Personal Injury Damages
Before filing a lawsuit for personal injury, you should first consider what your case may be worth- in other words, how much are you entitled to? The answer to this question depends on how much your injuries have cost you in terms of physical and mental pain, suffering, and money lost (and, in some cases, whether the defendant’s conduct should be punished).
In a personal injury case, damages may be determined by settlement or by a judge or jury following a court trial. Below you’ll find an explanation of the different kinds of damages that are common in many personal injury cases and how a personal injury damages award can be affected by the plaintiff’s action (or inaction).
Compensatory Damages in Personal Injury Cases
Most personal injury damages are “compensatory,” in that they are intended to compensate for what you may have lost as a result of the defendant’s negligence- in other words, to make you “whole” again, at least monetarily. To determine compensatory damages, you’ll need to put a dollar figure on all the consequences of an accident. This includes such obvious costs as property damage and medical bills, but also includes more intangible damage, such as your pain and suffering or the inability to enjoy life as you used to due to ongoing physical limitations. The following is a brief description of the different types of compensatory damages that are common in many personal injury cases.
Medical Bills. A personal injury damages award almost always includes reimbursement for your past medical treatment, and the bills you’re likely to incur in the future because of the accident.
Lost Income. You may be entitled to be compensated for any income you lost as a result of the accident. This not only includes lost wages in the past, but also the money you would have been able to make in the future, if ongoing injuries will limit your earning ability.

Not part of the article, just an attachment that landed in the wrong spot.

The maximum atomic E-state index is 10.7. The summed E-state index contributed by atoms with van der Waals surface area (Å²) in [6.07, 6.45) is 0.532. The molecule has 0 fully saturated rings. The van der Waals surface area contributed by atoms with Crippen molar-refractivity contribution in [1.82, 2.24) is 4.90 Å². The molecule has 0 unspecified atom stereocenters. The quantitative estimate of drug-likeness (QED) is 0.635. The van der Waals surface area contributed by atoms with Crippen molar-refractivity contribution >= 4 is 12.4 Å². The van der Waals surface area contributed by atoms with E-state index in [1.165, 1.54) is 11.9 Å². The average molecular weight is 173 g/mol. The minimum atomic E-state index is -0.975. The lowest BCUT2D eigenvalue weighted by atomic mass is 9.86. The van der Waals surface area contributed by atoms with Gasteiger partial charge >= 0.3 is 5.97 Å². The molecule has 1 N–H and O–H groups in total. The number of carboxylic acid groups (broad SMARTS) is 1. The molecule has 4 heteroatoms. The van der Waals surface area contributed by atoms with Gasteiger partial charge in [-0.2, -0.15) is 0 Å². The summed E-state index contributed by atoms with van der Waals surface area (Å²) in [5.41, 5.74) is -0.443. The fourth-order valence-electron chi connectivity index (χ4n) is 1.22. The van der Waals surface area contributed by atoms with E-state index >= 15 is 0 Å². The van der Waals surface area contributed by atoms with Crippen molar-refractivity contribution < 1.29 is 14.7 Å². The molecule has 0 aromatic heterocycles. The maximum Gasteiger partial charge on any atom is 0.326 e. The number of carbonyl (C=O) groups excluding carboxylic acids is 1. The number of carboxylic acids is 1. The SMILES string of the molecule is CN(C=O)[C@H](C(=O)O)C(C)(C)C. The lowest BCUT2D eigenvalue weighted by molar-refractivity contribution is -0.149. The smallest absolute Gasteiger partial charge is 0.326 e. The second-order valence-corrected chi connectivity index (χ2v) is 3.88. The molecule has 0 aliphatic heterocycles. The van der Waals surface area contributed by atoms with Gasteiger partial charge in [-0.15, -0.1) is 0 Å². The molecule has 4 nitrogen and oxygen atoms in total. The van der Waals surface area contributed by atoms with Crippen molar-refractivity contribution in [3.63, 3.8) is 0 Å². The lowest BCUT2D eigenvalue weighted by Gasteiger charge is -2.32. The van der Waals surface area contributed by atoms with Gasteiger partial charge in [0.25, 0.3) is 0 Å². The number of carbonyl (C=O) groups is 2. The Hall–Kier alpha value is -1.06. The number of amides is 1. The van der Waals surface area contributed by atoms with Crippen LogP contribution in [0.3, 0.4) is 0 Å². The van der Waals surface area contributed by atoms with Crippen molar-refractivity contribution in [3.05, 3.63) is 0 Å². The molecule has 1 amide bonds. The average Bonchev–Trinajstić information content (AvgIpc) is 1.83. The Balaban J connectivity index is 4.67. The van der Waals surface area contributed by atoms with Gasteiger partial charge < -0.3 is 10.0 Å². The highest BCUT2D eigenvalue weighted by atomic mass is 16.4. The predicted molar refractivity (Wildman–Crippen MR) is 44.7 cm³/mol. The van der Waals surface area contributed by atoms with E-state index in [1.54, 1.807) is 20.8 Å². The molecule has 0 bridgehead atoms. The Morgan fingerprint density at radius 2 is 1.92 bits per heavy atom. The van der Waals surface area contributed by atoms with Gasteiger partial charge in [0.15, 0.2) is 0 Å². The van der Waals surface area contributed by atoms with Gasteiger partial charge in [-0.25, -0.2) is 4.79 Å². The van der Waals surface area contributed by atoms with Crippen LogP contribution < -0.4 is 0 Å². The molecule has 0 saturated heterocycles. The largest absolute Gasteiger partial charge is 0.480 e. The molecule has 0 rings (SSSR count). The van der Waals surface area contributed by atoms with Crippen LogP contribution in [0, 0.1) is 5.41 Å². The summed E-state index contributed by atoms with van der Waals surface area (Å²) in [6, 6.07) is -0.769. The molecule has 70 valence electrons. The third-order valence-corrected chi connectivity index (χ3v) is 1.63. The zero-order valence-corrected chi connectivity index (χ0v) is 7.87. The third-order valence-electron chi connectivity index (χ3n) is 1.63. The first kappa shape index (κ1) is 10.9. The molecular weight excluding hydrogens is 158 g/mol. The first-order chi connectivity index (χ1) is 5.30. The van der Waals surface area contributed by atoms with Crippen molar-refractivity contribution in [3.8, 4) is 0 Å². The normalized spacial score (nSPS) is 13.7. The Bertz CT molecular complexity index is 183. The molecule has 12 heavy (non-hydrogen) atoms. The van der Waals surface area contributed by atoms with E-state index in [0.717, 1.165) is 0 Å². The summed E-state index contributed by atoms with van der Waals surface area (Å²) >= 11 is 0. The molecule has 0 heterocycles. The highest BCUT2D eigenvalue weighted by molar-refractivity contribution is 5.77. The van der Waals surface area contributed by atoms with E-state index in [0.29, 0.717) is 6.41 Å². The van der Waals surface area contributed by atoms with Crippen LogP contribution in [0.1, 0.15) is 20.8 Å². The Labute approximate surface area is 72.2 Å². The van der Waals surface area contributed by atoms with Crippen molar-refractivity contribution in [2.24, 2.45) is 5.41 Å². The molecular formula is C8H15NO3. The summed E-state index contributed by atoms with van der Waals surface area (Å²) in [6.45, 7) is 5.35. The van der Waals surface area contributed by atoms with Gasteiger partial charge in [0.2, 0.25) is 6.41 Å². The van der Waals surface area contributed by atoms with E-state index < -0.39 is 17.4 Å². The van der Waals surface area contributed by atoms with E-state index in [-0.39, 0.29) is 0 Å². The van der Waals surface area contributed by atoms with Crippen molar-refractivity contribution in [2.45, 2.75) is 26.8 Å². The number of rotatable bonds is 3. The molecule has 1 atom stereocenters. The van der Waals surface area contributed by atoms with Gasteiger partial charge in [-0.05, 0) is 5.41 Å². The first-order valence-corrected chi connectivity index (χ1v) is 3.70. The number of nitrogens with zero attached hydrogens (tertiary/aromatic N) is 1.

Property Loss. If any vehicles, clothing, or other items were damaged as a result of the accident, you’ll likely be entitled to reimbursement for repairs or compensation for the fair market value of the property that was lost.
Pain and Suffering. You may be entitled to get compensation for pain and serious discomfort you endured during and after the accident, along with any ongoing pain you may experience in the future. For more about how this works, read the article on Pain and Suffering.
Emotional Distress. Emotional distress damages are meant to compensate for the psychological impact of an injury — including fear, anxiety, and sleep loss. This may be seen as an aspect of pain and suffering.
Loss of Enjoyment. When your injuries prevent you from enjoying day-to-day pursuits like hobbies, exercise, and other recreational activities, you may be entitled to receive “loss of enjoyment” damages.
Loss of Consortium. Loss of consortium damages are determined by how your injuries may have affected your relationship with your spouse. For example, a scar or other disfigurement that makes it difficult for your spouse to enjoy a a sexual relationship with you. In some cases, loss of consortium damages are awarded directly to the affected family member rather than to the injured plaintiff.
Punitive Damages in Personal Injury Cases
In cases where the defendant’s conduct is deemed particularly outrageous, a personal injury plaintiff may be awarded punitive damages on top of any compensatory damages award. Unlike compensatory damages, punitive damages are intended to punish the defendant for his (or its) conduct, and to deter others from engaging in the same reckless behavior. Although punitive damages are designed for punishment, they are still awarded to the plaintiff.